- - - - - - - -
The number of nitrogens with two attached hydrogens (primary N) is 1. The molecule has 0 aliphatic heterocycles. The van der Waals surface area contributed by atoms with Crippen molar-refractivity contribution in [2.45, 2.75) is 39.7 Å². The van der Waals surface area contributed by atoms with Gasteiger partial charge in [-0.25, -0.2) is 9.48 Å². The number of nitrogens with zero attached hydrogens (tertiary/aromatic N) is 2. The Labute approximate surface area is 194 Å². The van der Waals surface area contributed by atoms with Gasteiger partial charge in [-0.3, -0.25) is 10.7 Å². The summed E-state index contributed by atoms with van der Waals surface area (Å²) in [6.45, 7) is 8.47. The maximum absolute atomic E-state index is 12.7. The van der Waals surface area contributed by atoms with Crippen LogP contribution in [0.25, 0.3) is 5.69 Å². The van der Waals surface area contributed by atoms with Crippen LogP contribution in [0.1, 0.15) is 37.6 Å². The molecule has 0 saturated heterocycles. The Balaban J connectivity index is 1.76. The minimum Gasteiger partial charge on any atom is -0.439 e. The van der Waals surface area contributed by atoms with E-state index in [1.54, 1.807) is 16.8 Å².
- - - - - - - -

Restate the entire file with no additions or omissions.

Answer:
The number of nitrogens with two attached hydrogens (primary N) is 1. The molecule has 0 aliphatic heterocycles. The van der Waals surface area contributed by atoms with Crippen molar-refractivity contribution in [2.45, 2.75) is 39.7 Å². The van der Waals surface area contributed by atoms with Gasteiger partial charge in [-0.25, -0.2) is 9.48 Å². The number of nitrogens with zero attached hydrogens (tertiary/aromatic N) is 2. The Labute approximate surface area is 194 Å². The van der Waals surface area contributed by atoms with Gasteiger partial charge in [-0.3, -0.25) is 10.7 Å². The summed E-state index contributed by atoms with van der Waals surface area (Å²) in [6.45, 7) is 8.47. The maximum absolute atomic E-state index is 12.7. The van der Waals surface area contributed by atoms with Crippen LogP contribution in [0.25, 0.3) is 5.69 Å². The van der Waals surface area contributed by atoms with Crippen LogP contribution in [0.1, 0.15) is 37.6 Å². The molecule has 0 saturated heterocycles. The Balaban J connectivity index is 1.76. The minimum Gasteiger partial charge on any atom is -0.439 e. The van der Waals surface area contributed by atoms with E-state index in [1.54, 1.807) is 16.8 Å².